Thursday, November 14, 2013

Three-Episode Test

Luckily, there's a lot of anime this season

I usually drop shows whenever I feel like it, since I don't have time to watch too many shows. This season I decided to try watching three episodes of each show that piqued my interest before dropping any of them. So here's my thoughts on each one-eleven shows in all.


I'm covering Little Busters this season, and so far it's been great. Everything that the first season built up is starting to pay off, and now that we're entering the final act I imagine the biggest loops of the emotional roller-coaster await.

Favorite moment: A hard choice, but I'll go with Riki and Rin's little cell phone text conversation in the latest episode; that was really adorable. For some runners up, I'll note Kurugaya's final conversation with Riki, as well as when the boys were all frantically trying to figure out who Riki's supposed love was ("Why Kyousuke?! What about me?! I love you too, Riki!!!").VALVRAVE THE LIBERATOR

This show is likely the least predictable anime I've ever enjoyed, and what makes it work for me is just how well everything falls into place when looking back. The story takes "dramatic" and turns it up to 11, as just about every episode manages to find some new way to pull off the most grandiose of anime-style theatrics.

Favorite moment: I was probably the only one hoping for Satomi (the school's student president) to get a chance in the spotlight, and as luck would have it we already got a whole episode for him and Akira. But if I need to pick a single moment from that episodeWell, in what other show are you going to get a hikikomori sneaking around in a cardboard box in zero G?SAMURAI FLAMENCO

I wasn't too intrigued by the plot description for this one, but the first episode was quite promising. The second episode was even better, and the third episode has made it perfectly clear that this was a keeper. The characters are all engaging, and the humor stems almost entirely from their personalities and interactions with one another. A very well-written series so far-I've quite liked how the events of the first two episodes tied together so well to bring about all that transpired in the third, and I've also been pleased with just how well each episode has ended in a way that leaves me anxious for the next installment.

Favorite moment: After Hazama (as Samurai Flamenco) retrieved Goto's umbrella from the thief and sternly deplored the man's decision (i.e. taking someone's umbrella after his own had been taken), Hazama immediately says "Now let's go find your umbrella!" It's one of those lines that practically define his character, and manages to be both heartwarming and hilarious at the same time.LOG HORIZON

Actually wasn't even planning to try this one, given how the subject matter has been handled in other anime in recent years, but I ended up watching it and liking it quite a bit. I've noticed the complaint that it's basically just watching some other people play a video game, but I feel like you can say that about any anime that entails characters playing a game (be it a sport, board, or children's card game). What works in Log Horizon's favor are its characters, who are easy to like but still flawed-i.e. they have all needed each other's help in every episode so far, and overall the tone has been fun, largely thanks to the chemistry of the main cast. It's possible the story can turn boring in the future, but for now I'm enjoying it.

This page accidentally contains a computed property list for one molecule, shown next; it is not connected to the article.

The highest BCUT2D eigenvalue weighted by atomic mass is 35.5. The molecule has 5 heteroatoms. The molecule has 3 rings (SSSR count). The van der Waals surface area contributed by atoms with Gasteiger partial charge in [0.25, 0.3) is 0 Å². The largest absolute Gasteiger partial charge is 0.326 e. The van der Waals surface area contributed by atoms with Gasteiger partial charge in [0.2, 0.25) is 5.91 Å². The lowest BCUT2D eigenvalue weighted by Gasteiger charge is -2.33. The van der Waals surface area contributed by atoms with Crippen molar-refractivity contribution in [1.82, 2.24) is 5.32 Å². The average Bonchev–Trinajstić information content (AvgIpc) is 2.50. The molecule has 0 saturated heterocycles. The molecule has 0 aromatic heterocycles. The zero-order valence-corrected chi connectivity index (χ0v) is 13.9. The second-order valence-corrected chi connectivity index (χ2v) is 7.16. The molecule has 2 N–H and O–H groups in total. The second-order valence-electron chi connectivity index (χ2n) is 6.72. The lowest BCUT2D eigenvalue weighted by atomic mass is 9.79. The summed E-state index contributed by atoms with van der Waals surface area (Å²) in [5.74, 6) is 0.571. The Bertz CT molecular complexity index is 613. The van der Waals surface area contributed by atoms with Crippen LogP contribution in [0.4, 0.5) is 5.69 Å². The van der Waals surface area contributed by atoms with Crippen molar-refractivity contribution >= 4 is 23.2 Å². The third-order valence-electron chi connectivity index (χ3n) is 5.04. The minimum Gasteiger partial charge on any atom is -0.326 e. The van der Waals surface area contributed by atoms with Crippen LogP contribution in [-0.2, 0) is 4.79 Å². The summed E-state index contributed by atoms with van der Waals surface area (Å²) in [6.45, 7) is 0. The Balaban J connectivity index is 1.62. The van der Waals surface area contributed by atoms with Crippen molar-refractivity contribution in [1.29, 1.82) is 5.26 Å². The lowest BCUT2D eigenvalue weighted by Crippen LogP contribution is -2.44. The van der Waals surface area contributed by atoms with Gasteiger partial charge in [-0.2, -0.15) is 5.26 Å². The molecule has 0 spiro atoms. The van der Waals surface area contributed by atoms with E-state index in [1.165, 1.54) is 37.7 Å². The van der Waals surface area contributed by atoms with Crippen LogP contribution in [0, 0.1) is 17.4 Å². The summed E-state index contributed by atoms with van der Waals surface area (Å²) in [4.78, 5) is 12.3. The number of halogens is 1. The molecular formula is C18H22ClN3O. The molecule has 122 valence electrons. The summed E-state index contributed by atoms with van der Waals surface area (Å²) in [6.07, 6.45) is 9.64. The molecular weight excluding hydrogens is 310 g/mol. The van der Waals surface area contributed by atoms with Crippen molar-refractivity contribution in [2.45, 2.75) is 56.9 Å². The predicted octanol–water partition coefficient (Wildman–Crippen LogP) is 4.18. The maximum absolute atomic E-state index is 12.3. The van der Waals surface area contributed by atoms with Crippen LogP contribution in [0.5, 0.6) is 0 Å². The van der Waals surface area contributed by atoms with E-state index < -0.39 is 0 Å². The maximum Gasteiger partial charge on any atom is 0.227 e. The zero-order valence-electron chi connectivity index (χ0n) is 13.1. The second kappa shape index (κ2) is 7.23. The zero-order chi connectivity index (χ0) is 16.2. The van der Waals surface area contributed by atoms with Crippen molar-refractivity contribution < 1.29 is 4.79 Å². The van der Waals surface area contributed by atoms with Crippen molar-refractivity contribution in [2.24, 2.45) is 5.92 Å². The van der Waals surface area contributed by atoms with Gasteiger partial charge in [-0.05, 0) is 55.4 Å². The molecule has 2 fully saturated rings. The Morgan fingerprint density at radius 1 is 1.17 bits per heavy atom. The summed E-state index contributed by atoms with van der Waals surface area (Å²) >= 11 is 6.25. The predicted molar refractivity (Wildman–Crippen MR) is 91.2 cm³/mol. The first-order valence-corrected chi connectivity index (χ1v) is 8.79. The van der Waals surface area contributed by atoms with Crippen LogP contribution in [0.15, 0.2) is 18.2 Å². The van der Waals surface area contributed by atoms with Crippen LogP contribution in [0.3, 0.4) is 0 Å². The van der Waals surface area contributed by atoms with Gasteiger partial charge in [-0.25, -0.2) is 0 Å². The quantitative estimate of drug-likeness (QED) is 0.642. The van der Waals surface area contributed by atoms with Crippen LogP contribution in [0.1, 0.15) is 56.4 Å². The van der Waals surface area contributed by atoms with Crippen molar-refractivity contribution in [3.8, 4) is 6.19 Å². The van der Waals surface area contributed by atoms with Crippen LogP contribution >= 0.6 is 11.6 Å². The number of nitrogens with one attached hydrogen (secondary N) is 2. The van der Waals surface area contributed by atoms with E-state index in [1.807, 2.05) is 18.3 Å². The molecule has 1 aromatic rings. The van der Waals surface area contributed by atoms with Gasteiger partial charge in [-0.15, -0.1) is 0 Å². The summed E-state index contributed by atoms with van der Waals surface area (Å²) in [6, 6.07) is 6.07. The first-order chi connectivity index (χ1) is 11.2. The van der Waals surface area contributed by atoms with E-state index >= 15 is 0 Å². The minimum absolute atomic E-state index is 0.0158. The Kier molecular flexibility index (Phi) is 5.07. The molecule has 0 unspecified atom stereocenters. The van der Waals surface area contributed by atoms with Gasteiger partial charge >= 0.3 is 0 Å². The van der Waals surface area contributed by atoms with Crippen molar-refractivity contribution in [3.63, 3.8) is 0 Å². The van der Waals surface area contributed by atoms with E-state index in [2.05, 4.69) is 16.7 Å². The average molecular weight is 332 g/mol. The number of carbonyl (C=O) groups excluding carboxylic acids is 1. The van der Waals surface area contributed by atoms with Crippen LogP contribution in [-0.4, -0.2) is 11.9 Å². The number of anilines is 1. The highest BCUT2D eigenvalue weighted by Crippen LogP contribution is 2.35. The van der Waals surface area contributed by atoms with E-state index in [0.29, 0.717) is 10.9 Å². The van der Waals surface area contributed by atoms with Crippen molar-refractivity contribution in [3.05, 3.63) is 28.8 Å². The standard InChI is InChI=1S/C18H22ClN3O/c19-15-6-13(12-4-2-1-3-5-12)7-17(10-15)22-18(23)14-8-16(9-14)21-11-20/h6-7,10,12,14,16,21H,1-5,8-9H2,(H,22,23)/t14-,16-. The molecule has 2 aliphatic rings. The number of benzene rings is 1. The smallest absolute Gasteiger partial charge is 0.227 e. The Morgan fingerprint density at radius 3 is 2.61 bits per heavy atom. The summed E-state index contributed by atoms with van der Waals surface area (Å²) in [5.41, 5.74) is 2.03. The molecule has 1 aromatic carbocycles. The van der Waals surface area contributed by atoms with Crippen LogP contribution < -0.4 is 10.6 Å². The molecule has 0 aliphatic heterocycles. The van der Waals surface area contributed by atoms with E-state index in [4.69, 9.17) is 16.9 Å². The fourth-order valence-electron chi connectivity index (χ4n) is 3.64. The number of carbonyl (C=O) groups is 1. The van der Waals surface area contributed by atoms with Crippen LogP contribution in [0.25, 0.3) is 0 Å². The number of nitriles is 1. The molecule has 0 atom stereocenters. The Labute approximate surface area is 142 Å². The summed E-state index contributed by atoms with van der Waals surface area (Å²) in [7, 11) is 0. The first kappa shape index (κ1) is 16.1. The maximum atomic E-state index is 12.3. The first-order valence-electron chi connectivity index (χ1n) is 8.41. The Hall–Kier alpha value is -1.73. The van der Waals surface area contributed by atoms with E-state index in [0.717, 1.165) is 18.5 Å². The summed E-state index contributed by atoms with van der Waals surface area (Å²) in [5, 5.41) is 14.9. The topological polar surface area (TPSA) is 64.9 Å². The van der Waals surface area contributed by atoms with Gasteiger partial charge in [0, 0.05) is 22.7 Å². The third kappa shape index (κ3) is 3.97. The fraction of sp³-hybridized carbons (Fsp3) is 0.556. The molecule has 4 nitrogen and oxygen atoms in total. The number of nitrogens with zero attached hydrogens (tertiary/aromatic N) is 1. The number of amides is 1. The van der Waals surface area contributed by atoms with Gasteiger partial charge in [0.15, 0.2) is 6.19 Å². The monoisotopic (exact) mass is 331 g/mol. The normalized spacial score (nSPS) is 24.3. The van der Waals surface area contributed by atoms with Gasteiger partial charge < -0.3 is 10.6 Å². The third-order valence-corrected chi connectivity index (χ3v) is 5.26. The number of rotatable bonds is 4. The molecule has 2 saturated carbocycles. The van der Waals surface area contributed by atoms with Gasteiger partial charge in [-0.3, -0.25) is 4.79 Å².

Favorite moment: I'd just say "the swashbuckling cat," but that's not really a moment. (The cat is more a forceof nature.) So I'll go with the end of the second episode, when the three leads take to the skies on griffons. It was nice to see the show take the time to show an actual sense of wonder in the fact they're in a magical virtual reality where anything is possible.GOLDEN TIME

This show has been good in terms of romantic comedy, but perhaps more surprisingly is how the drama has been handled. It's been a pretty wild ride in the span of just four episodes, and we can already begin to see a rather intricate web of character relations being formed. The possibilities seem limitless, to say the least! I also quite like how Koko's character has been developed, or rather how she has been portrayed as a (very) flawed individual-but one who is struggling to overcome her (dramatic) faults and figure out what she is to do at this crossroads in her life.

Favorite moment: I couldn't help but laugh the whole time Mitsuo was giving his frantic discourse to Banri regarding Koko, and all the while you could see that someone was sitting behind them-and that someone just had to be none other than Koko herself. The anime showed just enough to make this apparent, but without directly revealing it until several minutes of this had passed.ARPEGGIO OF BLUE STEEL

This was an anime that piqued my interest from the trailers and premise, but the first episode didn't leave much of an impact on me to be honest. Luckily, the second and third episodes were great. I realize nobody really likes the CG much, but I haven't had much problem with that. My main concern was in regards to the story, but there's now been a few developments that have left me wondering just what will happen next. The rather plain characters were also a concern, but I've taken a liking to Captain Chihaya, and the main cast on the bridge has a bit of an anime-style "Star Trek" dynamic to it.

Favorite moment: The third episode had some rather amusing moments, surprisingly enough. My favorite had to be when the curiously masked crew member explained his unusual helmet with a simple "Don't worry, this is just for my allergies."BLAZBLUE